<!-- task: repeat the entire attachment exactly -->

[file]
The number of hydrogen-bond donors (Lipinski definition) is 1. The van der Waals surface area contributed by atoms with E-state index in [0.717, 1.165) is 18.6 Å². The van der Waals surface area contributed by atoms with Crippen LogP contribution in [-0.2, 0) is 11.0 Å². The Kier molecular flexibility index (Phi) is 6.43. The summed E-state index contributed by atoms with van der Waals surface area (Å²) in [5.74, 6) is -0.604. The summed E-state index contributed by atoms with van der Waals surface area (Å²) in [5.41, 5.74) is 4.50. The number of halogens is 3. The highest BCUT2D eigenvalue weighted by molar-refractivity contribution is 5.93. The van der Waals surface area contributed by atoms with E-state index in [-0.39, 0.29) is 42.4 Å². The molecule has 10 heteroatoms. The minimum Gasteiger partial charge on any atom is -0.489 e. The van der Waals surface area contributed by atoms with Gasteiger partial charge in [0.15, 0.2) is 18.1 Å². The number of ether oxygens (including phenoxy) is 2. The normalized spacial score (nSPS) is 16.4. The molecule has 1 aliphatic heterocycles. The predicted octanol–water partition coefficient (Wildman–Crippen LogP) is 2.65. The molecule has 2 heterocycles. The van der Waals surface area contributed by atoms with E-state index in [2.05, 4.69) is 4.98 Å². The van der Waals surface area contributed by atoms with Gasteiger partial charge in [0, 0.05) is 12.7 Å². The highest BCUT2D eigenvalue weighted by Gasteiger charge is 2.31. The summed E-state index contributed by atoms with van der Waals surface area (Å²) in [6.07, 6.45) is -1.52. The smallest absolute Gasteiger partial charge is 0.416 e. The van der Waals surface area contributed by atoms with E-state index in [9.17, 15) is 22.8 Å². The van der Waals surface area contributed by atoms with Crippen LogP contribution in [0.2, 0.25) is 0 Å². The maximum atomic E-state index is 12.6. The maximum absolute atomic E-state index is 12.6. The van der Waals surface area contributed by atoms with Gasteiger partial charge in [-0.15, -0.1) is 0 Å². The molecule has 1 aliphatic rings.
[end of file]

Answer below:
The number of hydrogen-bond donors (Lipinski definition) is 1. The van der Waals surface area contributed by atoms with E-state index in [0.717, 1.165) is 18.6 Å². The van der Waals surface area contributed by atoms with Crippen LogP contribution in [-0.2, 0) is 11.0 Å². The Kier molecular flexibility index (Phi) is 6.43. The summed E-state index contributed by atoms with van der Waals surface area (Å²) in [5.74, 6) is -0.604. The summed E-state index contributed by atoms with van der Waals surface area (Å²) in [5.41, 5.74) is 4.50. The number of halogens is 3. The highest BCUT2D eigenvalue weighted by molar-refractivity contribution is 5.93. The van der Waals surface area contributed by atoms with E-state index in [-0.39, 0.29) is 42.4 Å². The molecule has 10 heteroatoms. The minimum Gasteiger partial charge on any atom is -0.489 e. The van der Waals surface area contributed by atoms with Gasteiger partial charge in [0.15, 0.2) is 18.1 Å². The number of ether oxygens (including phenoxy) is 2. The normalized spacial score (nSPS) is 16.4. The molecule has 1 aliphatic heterocycles. The predicted octanol–water partition coefficient (Wildman–Crippen LogP) is 2.65. The molecule has 2 heterocycles. The van der Waals surface area contributed by atoms with E-state index in [2.05, 4.69) is 4.98 Å². The van der Waals surface area contributed by atoms with Gasteiger partial charge in [0, 0.05) is 12.7 Å². The highest BCUT2D eigenvalue weighted by Gasteiger charge is 2.31. The summed E-state index contributed by atoms with van der Waals surface area (Å²) in [6.07, 6.45) is -1.52. The smallest absolute Gasteiger partial charge is 0.416 e. The van der Waals surface area contributed by atoms with E-state index in [9.17, 15) is 22.8 Å². The van der Waals surface area contributed by atoms with Crippen LogP contribution in [0.2, 0.25) is 0 Å². The maximum atomic E-state index is 12.6. The maximum absolute atomic E-state index is 12.6. The van der Waals surface area contributed by atoms with Gasteiger partial charge in [-0.15, -0.1) is 0 Å². The molecule has 1 aliphatic rings.